Hutch News

Hutch News

Stories tagged 'cancer research'

Fred Hutch community mourns Dr. Robert W. Day

As president and director for 16 years, Day led Fred Hutch's 'momentous' move to South Lake Union

Jan. 8, 2018 | By Sabin Russell / Fred Hutch News Service

Fred Hutch's longest-serving president and director, Dr. Robert Day brought into being its South Lake Union campus in the 1990s.

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Science without borders

At Fred Hutch and other U.S. research centers, a global village works to cure cancer and other diseases

Oct. 16, 2017 | By Mary Engel / Fred Hutch Research Center

Fred Hutch, like other major U.S. cancer research centers, attracts top scientists from around the world working to cure cancer, HIV and other diseases

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Good News at Fred Hutch

Celebrating faculty and staff achievements

Dec. 8, 2016

Good News: $475K gift fuels expansion of antibody technology; Dr. Hansen honored for BMT work; Senate passes 21st Century Cures Act, sends to Obama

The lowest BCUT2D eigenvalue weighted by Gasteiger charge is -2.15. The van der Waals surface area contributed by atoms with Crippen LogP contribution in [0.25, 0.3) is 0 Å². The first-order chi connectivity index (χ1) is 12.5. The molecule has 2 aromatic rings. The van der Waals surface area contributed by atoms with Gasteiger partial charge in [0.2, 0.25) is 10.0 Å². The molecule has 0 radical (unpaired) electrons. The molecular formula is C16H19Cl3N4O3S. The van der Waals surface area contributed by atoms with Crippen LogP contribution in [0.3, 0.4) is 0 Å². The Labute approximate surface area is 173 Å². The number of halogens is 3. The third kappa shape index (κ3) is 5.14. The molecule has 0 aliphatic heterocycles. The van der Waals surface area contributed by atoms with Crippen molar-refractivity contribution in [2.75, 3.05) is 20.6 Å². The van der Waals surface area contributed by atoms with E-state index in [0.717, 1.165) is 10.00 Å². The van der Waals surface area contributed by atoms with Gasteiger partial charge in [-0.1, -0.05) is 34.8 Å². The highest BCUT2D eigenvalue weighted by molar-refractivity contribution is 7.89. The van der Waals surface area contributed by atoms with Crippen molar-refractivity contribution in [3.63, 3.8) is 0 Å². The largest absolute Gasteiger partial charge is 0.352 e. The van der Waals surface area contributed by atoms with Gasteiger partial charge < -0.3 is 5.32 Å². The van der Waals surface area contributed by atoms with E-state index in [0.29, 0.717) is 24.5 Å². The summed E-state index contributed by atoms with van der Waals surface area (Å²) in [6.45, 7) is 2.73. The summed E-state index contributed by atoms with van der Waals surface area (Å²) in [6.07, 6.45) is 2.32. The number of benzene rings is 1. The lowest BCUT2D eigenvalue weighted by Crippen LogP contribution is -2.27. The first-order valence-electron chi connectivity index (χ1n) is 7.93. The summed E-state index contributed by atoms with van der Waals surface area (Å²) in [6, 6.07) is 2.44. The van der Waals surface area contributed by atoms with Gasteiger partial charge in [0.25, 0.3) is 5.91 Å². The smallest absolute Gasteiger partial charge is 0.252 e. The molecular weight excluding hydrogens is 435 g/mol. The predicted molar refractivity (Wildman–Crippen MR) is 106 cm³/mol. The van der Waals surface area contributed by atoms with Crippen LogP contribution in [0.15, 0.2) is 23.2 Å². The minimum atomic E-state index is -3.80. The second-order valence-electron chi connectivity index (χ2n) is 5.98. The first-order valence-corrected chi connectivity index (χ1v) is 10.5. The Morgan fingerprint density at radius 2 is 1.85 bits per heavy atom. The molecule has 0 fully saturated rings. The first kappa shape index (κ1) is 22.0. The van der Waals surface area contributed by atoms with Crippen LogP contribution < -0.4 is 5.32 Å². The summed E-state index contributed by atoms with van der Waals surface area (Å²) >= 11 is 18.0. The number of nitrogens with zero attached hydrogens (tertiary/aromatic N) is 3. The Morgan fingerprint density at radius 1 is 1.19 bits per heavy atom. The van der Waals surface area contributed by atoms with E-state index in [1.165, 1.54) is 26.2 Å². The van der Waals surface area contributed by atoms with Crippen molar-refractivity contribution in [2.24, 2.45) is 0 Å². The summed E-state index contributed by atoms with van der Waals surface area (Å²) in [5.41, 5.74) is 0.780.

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Good News at Fred Hutch

Celebrating faculty and staff achievements

Oct. 27, 2016

Good News: Halloran honored in Rome; Hutch nominated for nonprofit of the year; Obliteride amassed $2.4M.

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Taking steps to cure cancer

Scaling mountains to fund research is just another way to rescue lives for this intrepid 'Climb to Fight Cancer' team

Aug. 25, 2016 | By Diane Mapes / Fred Hutch News Service

Since 1997, more than a thousand participants have signed up to "climb a mountain, save a life" through Climb to Fight Cancer, which directly funds Fred Hutch research. Meet the intrepid Montrose Search and Rescue team out of Los Angeles, which has been climbing for the Hutch since 2007.

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Chef Dan Barber is a man on a mission

Cancer led him to the kitchen. Now he aims to save the rest of us — and the planet too

May 11, 2016 | By Mary Engel / Fred Hutch News Service

Chef Dan Barber is a man on a mission, and his mission is to change how we eat for our own health and for the health of the planet, which he sees as intertwined. it was after surviving testicular cancer at 24 that Barber decided to become, ­as he puts it, ­a cook. He was driven in part by questions many cancer patients ask: What caused his cells to go rogue? Was diet involved? Could he keep it from happening again?

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